A day after President Biden flew home to vote in the Delaware primary, the Delaware Chancery Court issued a ruling that the State’s newly passed mail-in voting scheme violated the Delaware Constitution.
Wednesday’s ruling came after the Public Interest Legal Foundation, with local counsel and on behalf of a client, sued the State, arguing that Delaware’s Constitution outlines only limited times a person may vote by mail, and the new law disregards those constitutional restrictions. The vote-by-mail law allows any registered voter to vote by mail, for any reason.
The notion that such a voting process would be unconstitutional in Delaware is not a surprise to Delawareans. In 2020, the General Assembly passed a mail-in voting law under their emergency power laws in order to have mail-in voting for the 2020 election. The process was challenged then, and was only upheld because it was passed under the emergency procedures.
In fact, the General Assembly attempted to amend the Delaware Constitution in order to eliminate the restrictions in the constitution so that mail-in voting would be available. However, the vote failed to obtain the necessary two-thirds approval of both houses in June.
So, the General Assembly passed the vote-by-mail statute a few weeks later under regular order, hoping that it could survive judicial scrutiny, despite there being discussion in both houses that the bill, SB 320, was unconstitutional. The Speaker of the House even said at the time, “I don’t know whether it’s constitutional or not constitutional, and neither do you guys or anybody else in here. The best way to get this thing done is to hear this bill, move forward, and let a challenge go to the courts and let them decide it.”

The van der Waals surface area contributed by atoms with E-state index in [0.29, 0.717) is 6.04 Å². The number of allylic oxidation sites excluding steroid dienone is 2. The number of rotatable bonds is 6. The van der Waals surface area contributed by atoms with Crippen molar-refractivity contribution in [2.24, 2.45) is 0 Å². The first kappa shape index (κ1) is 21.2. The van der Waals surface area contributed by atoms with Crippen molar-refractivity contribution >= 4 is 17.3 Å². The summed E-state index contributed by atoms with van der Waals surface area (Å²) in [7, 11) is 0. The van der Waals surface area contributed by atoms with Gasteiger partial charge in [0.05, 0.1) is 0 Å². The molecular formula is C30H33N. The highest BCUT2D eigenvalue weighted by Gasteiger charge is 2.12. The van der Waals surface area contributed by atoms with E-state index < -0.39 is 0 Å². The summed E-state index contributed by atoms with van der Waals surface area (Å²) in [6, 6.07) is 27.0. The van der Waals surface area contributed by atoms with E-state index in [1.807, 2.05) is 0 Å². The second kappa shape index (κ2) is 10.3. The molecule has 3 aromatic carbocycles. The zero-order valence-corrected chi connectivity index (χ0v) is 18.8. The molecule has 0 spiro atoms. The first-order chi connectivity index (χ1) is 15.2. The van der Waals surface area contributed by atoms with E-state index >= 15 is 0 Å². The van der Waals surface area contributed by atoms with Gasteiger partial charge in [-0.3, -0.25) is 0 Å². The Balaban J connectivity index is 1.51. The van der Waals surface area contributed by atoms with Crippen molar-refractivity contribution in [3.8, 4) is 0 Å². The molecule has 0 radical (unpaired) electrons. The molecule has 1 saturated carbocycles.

And decide it, they did. The court ruled that the new vote-by-mail statute violates the Delaware Constitution.
Such a ruling is significant because it restores the rule of law in Delaware. Section 4A of the Delaware Constitution clearly limits the voters eligible to vote without going to the polls. And the new vote-by-mail law clearly ignores that section of the law.
To find mail-in voting constitutional would be to negate the very document that prescribes Delaware’s governance and establishes the parameters of the state’s key government structures and processes.
But yesterday’s ruling didn’t do that. It followed the rule of law.
The rule of law is critical because it protects against the arbitrary abuse of power. It ensures that judicial opinions are impartial and rooted in the law of the people, and not the whims of activist judges. Following the rules is how a government gets the consent of the governed.
Whether you are for or against mail-in voting, everyone agrees rules have to be followed. Especially America’s sacred process of voting is involved.
Delaware’s mail-in voting law violated the Delaware Constitution, and the court recognized that violation. Such a ruling is a victory for the rule of law. We can all feel better about our elections when we know they are being conducted in accordance with the law.
Charlotte Davis is an attorney with the Public Interest Legal Foundation.